2. the Christian, which entails respect for the conscience of other Christians where the Christian would not speak at all (if not prompted), but would practice that which were not wrong in his own eyes secretly from the eyes of the others if those others felt that such conduct were wrong. See Romans 14.

9. The role of the scriptures is to help all understand the extent of the effort of God to reach us and this effort is expressed in the lives and perceptions of those of the Jewish faith whom God touched. The scriptures, both new and old, are given for our edification, and they present in particular the understanding of the man/woman under the influence of the Holy Spirit, and so while the understanding of each may be different from our own with regard to causes and effects, the spirit will be one and the same (Acts 15 and especially 15:37-39).*

* An exceptionally clear case is that of the divorce regulations of Moses. According to Jesus, Moses was obligated to positively prohibit divorce, the so-called 11th Commandment, but refused to do so in order to make concessions to the Hebrew freedmen, presumably in order to elicit their cooperation in beginning the story-telling tradition known as the Sedor and commemorating the Passover. Likewise while Paul deplored long-hair for men, the derivation of this behavior from the Golden Rule escapes the understanding of the modern Christian and so therefore is not compelling in the least.

In a word: the role of scripture is not that of a law book for the Christian.

10. Following upon the scripture we find a continuation of the confrontation, if you will, between Holy Spirit and Christian in the lives of the saints, e.g., Joan of Arc, Francis of Assisi, John (Wesley) of England and Edmund (Rudisill)* of North Georgia; and again with the diversity being explained by diversity in understanding of causes and effects and not in principle of action (which is universal love). This is the tradition.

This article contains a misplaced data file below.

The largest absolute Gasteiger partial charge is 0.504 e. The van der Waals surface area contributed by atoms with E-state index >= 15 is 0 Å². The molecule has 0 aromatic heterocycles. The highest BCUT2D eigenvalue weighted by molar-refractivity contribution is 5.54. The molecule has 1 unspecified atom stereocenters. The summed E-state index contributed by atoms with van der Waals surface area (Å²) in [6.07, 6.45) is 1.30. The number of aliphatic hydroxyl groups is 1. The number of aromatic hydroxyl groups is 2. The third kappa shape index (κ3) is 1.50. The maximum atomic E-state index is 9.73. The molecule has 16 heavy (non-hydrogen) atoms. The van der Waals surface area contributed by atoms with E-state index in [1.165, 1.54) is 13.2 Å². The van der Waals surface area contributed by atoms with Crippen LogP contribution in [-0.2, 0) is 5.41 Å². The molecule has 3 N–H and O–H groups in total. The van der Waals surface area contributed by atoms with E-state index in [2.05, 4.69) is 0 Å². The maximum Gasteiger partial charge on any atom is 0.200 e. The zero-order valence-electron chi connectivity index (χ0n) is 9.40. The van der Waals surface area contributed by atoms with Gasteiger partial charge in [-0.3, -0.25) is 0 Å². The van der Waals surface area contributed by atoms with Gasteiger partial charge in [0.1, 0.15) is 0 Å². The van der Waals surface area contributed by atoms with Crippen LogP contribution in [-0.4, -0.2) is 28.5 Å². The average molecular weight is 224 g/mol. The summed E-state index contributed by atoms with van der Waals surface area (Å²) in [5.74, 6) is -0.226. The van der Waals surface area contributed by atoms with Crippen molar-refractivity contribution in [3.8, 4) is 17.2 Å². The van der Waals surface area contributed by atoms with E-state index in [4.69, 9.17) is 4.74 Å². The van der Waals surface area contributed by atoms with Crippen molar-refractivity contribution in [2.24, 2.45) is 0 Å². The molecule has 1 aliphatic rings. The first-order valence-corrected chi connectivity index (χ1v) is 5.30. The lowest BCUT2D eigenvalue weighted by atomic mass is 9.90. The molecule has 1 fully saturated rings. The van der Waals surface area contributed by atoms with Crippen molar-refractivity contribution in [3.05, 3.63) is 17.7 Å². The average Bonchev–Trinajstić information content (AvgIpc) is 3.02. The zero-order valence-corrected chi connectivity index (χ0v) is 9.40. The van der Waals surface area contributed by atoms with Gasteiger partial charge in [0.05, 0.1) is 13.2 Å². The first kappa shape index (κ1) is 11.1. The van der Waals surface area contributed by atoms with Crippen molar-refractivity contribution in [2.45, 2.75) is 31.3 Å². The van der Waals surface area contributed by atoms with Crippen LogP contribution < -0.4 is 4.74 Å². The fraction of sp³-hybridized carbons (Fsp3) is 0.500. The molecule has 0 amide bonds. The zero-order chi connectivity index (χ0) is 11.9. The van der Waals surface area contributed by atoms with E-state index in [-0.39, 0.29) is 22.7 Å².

* My own saintly father.

11. Nothing in scripture or tradition can in any way be construed to conflict with the inner witness which belongs to every Christian who has been touched by God. This witness is manifested in a two-fold way, namely

a. the witness of the spirit of the individual that there is a sincere desire to manifest the love of God through the Golden Rule to all persons whomsoever; and

b. the witness of the Holy Spirit which is manifested in our individual capacity to cry "Abba Father" in any situation of distress or at any time.

12. Reason itself, as the human manifestation of Logos, rules the life of the Christian and nothing demanded by the Holy Spirit can conflict with the requirements of pure reason when considered in a practical sense (which is precisely the Golden Rule and the manifestation of the truth of Genesis 3:22).*

* Actually one of the moral law formulations of practical reason (whereof the Golden Rule is one) is more comprehensive in a scholastic sense, namely that each person is to act in such a way that the principle from which his actions are derived might serve as the principle of an entire world, whereof heshe were also an inhabitant.** It was Immanuel Kant who first formulated this moral law as a natural product of practical rationality for manwos.

** Incidentally it is only by means of this moral law/Golden Rule*** that it ever occurs to us to question the moral authenticity of any command whatsoever, be it of scripture, tradition, internal voice or worldly authority (like that of the state). Thus by means of this discerning power we hear Paul rail out against long-hair for men, and we seek an explanation for this, while it never occurs to us to question his abhorrence of murder and mayhem.

*** The Old Testament describes how manwo obtained the moral law in Genesis 3 where Adam and Eve eat of the fruit of the tree of the Knowledge of Good and Evil.

See also Christian Liberty concerning Paul and homosexuals, and Wesleyan Theology and perhaps even the Wesleyan Fantasy.